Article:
Section 5: Cap on care costs
A cap on care costs was due to be introduced in April 2016, but this has now been delayed until April 2020. The Government remains committed to introducing a cap on social care costs, but has said that the delay will allow time to be taken to ensure that everyone is ready to introduce the new system and to look at what more can be done to support people with the costs of care.
5.1 Which elements of the Care Act have been delayed?
Three elements of the Care Act have been delayed:
- the Cap on Care Costs (to April 2020)
- the extension to the Means Test Thresholds (to April 2020)
- the Appeals system (pending the Comprehensive Spending review).
5.2 When will the appeals system for care and support be introduced – will this be delayed until 2020?
The Government will make a further announcement on the new appeals system following the Spending Review in the Autumn (due to be published on 25 November). The timetable for appeals implementation will be confirmed after this date. In the meantime, those using care and support will continue to be able to make use of the existing complaints system and ultimately, the Local Government Ombudsman.
5.3 What does the delay to the introduction to the cap on care costs mean for me?
5.3.1 Does the delay mean I will now have to pay for all of my care?
Everyone’s situation is different both in terms of their financial situation and the type and cost of care they may need. Most people currently pay something towards their care and support costs, and will continue to do so. We can advise you on how much you may have to contribute towards the cost of your care. We may also help you find out if there are any additional benefits or financial support you may be entitled to.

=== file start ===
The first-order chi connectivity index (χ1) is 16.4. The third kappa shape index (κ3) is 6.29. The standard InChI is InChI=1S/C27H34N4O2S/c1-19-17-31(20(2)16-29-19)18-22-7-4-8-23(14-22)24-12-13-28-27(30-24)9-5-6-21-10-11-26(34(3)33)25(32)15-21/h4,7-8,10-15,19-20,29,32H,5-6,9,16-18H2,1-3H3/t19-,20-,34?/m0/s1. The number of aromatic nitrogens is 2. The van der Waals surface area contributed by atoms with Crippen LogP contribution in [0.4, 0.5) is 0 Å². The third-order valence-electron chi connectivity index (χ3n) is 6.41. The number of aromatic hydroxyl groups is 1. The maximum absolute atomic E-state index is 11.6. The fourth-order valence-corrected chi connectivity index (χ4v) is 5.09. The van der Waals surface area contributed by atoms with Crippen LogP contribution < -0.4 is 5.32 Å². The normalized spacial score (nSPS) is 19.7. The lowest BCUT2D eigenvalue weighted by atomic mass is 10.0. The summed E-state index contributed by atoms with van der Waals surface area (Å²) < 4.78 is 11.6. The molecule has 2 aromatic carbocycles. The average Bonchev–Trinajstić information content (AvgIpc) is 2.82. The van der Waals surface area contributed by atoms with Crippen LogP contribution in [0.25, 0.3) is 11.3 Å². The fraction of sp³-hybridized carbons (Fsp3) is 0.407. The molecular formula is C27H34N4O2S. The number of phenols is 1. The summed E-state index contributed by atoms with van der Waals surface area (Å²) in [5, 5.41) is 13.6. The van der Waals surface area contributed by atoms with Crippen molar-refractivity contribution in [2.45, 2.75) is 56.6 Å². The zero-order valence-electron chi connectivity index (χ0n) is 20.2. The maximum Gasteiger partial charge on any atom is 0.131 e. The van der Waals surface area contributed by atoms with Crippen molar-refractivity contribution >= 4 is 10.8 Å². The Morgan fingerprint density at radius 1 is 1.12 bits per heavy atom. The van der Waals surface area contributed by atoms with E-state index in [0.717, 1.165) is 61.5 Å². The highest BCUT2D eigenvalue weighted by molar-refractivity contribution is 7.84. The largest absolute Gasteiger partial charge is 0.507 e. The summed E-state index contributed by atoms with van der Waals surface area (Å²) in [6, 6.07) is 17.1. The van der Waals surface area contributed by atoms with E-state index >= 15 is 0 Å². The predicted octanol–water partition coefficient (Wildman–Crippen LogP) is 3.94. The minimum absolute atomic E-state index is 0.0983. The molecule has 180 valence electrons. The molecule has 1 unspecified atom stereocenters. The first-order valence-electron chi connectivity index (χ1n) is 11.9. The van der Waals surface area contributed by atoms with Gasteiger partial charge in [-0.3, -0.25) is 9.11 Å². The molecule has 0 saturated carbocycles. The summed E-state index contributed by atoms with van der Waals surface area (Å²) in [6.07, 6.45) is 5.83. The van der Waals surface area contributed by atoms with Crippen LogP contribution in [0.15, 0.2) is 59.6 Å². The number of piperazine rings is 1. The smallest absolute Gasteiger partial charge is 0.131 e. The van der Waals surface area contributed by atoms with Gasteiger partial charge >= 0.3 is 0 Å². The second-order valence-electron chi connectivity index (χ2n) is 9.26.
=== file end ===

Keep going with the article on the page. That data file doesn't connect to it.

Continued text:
5.3.2 Will I have to sell my home to pay for care?
For those who do have to pay the full amount for their own care, there is now a national scheme called deferred payment agreements which means that you should not have to sell your home within your lifetime to pay for your care. You can find out more about deferred payment agreements in Section 2 of this document.
5.3.3 I think I will have to pay for the full costs of my care, will I have to wait until April 2020 to get my care costs account started?
Yes, once we know the exact implementation timetable, you will receive details about how and when to start your care account. In the meantime, we may be able to provide you with information and advice about things like choosing a care provider.
5.3.4 I was told that there would be changes to the means test in April 2016. Has this also been delayed?
Yes, a means test is where a person’s finances and assets are looked at to decide how much they will be asked to contribute towards their care. At the moment, if you have capital and savings above £23,250 you will fund all of your social care.
5.3.5 Are all the rules for working age adults including a nil-cap for under 25s deferred until 2020?
Yes, this has been deferred.
5.3.6 Is the principle of £230 as a daily living allowance deferred until 2020?
Yes, this has been deferred.
5.4 I have requested a care assessment, but haven’t yet had one. Will this still happen?
Yes, you are entitled to an assessment of your care needs regardless of your financial circumstances. If you are a carer you are also entitled to an assessment of your needs. The delay in the cap on care costs does not affect your entitlement to an assessment. You can find out more about needs assessments in Section 3 of this document.